Suez and Saint-Gobain shared their experience of pooling EB

Multinationals face a range of challenges when delivering employee benefits (EB) globally. Diverse environments and cultures mean employees have different expectations and needs, and offering competitive EB packages to help retain employees, while controlling costs and streamlining administration is a tough balancing act. Today’s economic conditions pose additional challenges and make it more important than ever that EB programmes are as effective as possible to meet all business objectives. 

One main way multinationals are responding to this challenge is by implementing multinational pools to finance and manage their EB and some have more experience of than others. 

So, we were delighted to be joined by Jorgen Pedersen from Saint-Gobain, and Nadine Thouin and Thomas Romain from Suez who shared their reasons for to implementing a global pool to manage their EB, their key successes, the challenges they’ve faced and the lessons they learnt along the way. 

Watch the webinar in the player below or keep scrolling to read our three key takeaways from the useful and informative discussion.


1 – What's the purpose of your pool?

Since the 1950s, pooling has been considered an effective financial strategy for managing global EB programmes, bringing local policies into a global pool through reinsurance.

Yet the approach might not be right for everyone. Thomas Romain from Suez said that everyone should ask themselves one key question before considering putting in place an EB pooling programme… “What is the purpose of setting up this pool?” 

The panelists shared some of the main reasons they set up their programmes.

•    To set-up a vision and a strategy for EB and have stronger governance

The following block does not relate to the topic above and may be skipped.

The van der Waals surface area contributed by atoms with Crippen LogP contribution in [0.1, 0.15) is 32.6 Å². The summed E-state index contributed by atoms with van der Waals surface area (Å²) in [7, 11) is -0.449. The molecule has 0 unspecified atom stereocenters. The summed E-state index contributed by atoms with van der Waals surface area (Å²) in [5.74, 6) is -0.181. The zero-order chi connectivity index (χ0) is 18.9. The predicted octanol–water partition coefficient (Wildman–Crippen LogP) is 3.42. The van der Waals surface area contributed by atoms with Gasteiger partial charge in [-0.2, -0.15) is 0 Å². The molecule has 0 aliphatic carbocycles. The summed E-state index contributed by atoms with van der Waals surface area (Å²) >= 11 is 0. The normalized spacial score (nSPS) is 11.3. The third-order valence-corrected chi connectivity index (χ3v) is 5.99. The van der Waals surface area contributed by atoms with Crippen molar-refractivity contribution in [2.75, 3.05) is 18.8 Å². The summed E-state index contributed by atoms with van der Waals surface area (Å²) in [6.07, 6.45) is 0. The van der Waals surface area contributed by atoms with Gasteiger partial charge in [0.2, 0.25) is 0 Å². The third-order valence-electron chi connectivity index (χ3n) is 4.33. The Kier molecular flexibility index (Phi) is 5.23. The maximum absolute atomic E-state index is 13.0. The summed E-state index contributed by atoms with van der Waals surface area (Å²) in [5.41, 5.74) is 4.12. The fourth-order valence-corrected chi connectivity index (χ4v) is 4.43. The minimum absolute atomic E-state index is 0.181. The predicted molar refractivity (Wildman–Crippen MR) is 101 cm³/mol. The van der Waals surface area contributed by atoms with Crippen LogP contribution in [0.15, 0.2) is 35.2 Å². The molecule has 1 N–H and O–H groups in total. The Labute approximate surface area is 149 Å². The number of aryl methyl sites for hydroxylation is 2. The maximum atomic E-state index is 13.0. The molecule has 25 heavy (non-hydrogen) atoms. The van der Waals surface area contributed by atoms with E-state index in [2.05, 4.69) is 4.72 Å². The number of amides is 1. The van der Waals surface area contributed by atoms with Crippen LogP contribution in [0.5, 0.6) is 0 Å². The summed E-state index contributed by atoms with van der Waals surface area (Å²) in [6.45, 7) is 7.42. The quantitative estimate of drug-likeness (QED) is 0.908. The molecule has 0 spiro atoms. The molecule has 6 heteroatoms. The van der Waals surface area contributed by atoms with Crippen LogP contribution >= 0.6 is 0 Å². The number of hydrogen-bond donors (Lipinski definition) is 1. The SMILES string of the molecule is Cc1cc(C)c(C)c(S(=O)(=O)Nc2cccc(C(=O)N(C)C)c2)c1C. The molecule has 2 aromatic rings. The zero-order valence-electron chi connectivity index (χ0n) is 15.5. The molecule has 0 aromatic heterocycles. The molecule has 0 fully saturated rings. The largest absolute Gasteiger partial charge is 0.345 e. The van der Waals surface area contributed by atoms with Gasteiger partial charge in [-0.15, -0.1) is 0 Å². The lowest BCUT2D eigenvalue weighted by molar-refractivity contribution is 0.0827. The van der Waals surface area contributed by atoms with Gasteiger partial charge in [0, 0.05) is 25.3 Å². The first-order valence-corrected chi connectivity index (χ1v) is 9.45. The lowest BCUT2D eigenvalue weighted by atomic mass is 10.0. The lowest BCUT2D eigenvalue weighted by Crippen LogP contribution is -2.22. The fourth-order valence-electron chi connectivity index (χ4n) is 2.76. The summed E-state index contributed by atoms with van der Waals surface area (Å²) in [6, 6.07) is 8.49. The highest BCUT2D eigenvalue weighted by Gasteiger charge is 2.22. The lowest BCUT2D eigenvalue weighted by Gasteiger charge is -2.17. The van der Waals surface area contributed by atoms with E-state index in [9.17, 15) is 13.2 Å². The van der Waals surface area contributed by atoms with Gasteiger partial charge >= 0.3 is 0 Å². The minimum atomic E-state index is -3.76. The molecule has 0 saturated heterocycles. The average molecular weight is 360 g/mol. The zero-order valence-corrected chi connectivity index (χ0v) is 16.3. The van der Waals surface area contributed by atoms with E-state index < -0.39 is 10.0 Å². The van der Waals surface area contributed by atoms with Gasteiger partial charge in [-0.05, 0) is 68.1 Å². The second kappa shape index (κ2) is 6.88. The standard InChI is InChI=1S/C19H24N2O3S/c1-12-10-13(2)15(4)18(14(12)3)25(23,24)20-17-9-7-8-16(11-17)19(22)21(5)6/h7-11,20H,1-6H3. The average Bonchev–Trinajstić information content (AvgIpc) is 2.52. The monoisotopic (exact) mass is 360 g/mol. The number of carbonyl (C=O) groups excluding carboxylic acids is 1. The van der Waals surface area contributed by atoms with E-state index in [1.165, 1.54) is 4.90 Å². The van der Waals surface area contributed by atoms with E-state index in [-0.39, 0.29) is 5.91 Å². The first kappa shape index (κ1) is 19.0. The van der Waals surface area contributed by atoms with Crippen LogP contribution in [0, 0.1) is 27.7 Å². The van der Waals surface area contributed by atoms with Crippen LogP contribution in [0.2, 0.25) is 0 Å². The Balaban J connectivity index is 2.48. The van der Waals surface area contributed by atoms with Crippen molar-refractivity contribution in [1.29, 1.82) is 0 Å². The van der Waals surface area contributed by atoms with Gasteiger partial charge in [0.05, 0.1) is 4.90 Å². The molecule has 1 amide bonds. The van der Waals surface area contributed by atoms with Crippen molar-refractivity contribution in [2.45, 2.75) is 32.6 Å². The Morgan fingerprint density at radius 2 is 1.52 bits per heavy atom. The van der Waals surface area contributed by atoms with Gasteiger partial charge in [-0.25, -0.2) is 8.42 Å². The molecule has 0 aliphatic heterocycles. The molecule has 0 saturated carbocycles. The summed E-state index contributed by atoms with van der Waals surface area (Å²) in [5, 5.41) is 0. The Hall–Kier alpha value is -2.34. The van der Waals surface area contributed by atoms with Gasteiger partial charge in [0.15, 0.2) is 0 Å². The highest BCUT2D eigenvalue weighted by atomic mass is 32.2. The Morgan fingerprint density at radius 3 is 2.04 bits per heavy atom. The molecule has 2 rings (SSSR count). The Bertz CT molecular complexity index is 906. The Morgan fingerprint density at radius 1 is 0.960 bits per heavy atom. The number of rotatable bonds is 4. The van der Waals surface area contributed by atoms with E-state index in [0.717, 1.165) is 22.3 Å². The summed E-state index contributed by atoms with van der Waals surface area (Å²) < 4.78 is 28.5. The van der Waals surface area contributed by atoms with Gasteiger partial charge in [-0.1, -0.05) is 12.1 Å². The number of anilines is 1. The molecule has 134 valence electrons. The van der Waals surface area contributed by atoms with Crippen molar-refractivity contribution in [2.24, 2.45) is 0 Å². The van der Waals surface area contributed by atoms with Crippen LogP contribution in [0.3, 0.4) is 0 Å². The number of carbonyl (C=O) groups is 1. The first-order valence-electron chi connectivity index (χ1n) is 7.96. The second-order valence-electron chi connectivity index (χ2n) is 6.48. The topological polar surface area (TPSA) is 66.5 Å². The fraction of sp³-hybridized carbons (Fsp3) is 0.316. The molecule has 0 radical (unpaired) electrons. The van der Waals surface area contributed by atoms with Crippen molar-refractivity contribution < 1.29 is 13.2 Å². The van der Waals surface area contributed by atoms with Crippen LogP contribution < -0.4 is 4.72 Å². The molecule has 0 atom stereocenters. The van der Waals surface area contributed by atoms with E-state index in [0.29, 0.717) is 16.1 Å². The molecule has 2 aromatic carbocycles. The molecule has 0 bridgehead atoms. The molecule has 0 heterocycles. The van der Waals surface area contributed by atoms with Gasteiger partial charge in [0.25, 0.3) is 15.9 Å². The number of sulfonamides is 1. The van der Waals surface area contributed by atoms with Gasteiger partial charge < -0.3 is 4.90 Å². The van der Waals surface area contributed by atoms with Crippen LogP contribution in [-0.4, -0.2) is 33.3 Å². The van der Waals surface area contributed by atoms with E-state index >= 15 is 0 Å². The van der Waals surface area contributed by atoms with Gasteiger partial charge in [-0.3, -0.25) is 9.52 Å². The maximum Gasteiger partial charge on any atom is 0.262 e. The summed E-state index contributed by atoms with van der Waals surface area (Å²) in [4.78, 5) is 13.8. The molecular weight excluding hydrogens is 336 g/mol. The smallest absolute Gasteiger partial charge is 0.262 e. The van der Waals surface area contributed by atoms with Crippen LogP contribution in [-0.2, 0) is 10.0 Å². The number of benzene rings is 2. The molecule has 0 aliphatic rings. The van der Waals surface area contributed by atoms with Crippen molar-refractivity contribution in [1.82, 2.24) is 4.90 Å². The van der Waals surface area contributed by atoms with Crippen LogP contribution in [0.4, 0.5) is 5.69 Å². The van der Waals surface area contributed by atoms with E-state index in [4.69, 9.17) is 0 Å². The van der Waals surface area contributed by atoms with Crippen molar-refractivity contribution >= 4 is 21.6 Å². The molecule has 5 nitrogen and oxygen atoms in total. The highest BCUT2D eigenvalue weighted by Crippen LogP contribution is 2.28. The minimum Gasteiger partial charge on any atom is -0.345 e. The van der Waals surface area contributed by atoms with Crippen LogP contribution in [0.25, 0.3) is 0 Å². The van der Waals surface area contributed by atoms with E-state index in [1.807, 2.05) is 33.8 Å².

•    To consolidate international employee plans across different subsidiaries
•    To offer competitive EB programmes to all employees
•    To benefit from economies of scale and manage the costs over the long term with potential dividend payments
•    To understand the medical trends across different subsidiaries, in different countries, around the world.

2 – The power of partnership

Partnership is a vital component when setting up a pooling strategy. A strong relationship between an EB network, a global broker and the multinational is essential to put an effective governance structure in place to oversee and control the pooling programme. 

As Jorgen Pedersen said during the webinar, it’s important to work closely with a partner that can help you drive change. Building a true partnership helps you to get visibility of your EB, handle big international projects and follow your pooling strategy. All this means you can offer the best EB programmes for your employees and their families around the world.

The panelists shared some of the traits they look for in a global benefits network.

•    Strong technical expertise
•    Proactive and reactive support
•    The ability to set-up a quick “natural” pool
•    Good geographical coverage and a network of strong local insurers
•    A wide range of services (both at local and global levels), including:
     a)    financial and medical reports
     b)    health and wellness solutions
     c)    digital capabilities
•    Capabilities beyond pooling to grow the programme further.

3 – Pool management at the local level

And the partnership theme doesn’t stop there. Nadine Thouin from Suez believes it is equally important for the global head office to communicate well and have a strong relationship with the local subsidiaries of the multinational. By ensuring everyone is on the same page, has the right expectations and access to the data needed, the pool can perform well. She mentioned several ways to help this succeed.

  • Educate teams of the benefits of starting a pool programme. Sharing any potential dividends with each subsidiary is normally a good way to convince them a pool is useful to them!
  • Define simple rules for your local offices so they know what being part of the pool means. These can include:
  1. ensuring preferred insurance networks are invited to any local RFP
  2. making the local subsidiary justifies its decision if one of the preferred insurance networks is not chosen.
  • Engage yourself in the process, provide support for any local RFPs and liaise with the insurance networks.

In summary, it seems a strong purpose, excellent parentship collaboration and good local communication are key to setting up and running a successful pool. Thank you to our contributors for sharing their views and experience.